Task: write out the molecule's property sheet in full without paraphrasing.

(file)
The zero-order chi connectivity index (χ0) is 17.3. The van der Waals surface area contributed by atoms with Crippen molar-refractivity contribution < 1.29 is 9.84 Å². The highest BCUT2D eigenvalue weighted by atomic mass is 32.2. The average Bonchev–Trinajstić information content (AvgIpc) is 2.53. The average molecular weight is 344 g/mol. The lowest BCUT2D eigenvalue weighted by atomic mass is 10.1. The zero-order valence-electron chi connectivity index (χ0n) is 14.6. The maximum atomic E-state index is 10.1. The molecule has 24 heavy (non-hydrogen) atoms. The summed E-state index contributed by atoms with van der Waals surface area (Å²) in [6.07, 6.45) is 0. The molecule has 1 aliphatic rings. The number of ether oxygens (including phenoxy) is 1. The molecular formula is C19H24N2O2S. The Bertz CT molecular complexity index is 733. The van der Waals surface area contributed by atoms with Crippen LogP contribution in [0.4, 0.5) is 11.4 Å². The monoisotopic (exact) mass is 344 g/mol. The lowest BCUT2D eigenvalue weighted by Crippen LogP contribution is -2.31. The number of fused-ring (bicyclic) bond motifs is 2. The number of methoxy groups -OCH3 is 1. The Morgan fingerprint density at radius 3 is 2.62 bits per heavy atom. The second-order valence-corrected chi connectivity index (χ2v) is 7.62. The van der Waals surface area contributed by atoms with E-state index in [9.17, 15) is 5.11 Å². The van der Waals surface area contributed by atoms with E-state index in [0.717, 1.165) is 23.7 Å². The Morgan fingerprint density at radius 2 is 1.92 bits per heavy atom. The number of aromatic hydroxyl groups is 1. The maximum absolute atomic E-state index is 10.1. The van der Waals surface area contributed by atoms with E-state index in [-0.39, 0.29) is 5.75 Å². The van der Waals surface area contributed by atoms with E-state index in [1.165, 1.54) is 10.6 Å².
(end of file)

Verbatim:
The zero-order chi connectivity index (χ0) is 17.3. The van der Waals surface area contributed by atoms with Crippen molar-refractivity contribution < 1.29 is 9.84 Å². The highest BCUT2D eigenvalue weighted by atomic mass is 32.2. The average Bonchev–Trinajstić information content (AvgIpc) is 2.53. The average molecular weight is 344 g/mol. The lowest BCUT2D eigenvalue weighted by atomic mass is 10.1. The zero-order valence-electron chi connectivity index (χ0n) is 14.6. The maximum atomic E-state index is 10.1. The molecule has 24 heavy (non-hydrogen) atoms. The summed E-state index contributed by atoms with van der Waals surface area (Å²) in [6.07, 6.45) is 0. The molecule has 1 aliphatic rings. The number of ether oxygens (including phenoxy) is 1. The molecular formula is C19H24N2O2S. The Bertz CT molecular complexity index is 733. The van der Waals surface area contributed by atoms with Crippen LogP contribution in [0.4, 0.5) is 11.4 Å². The monoisotopic (exact) mass is 344 g/mol. The lowest BCUT2D eigenvalue weighted by Crippen LogP contribution is -2.31. The number of fused-ring (bicyclic) bond motifs is 2. The number of methoxy groups -OCH3 is 1. The Morgan fingerprint density at radius 3 is 2.62 bits per heavy atom. The second-order valence-corrected chi connectivity index (χ2v) is 7.62. The van der Waals surface area contributed by atoms with E-state index in [9.17, 15) is 5.11 Å². The van der Waals surface area contributed by atoms with E-state index in [0.717, 1.165) is 23.7 Å². The Morgan fingerprint density at radius 2 is 1.92 bits per heavy atom. The number of aromatic hydroxyl groups is 1. The maximum absolute atomic E-state index is 10.1. The van der Waals surface area contributed by atoms with E-state index in [-0.39, 0.29) is 5.75 Å². The van der Waals surface area contributed by atoms with E-state index in [1.165, 1.54) is 10.6 Å².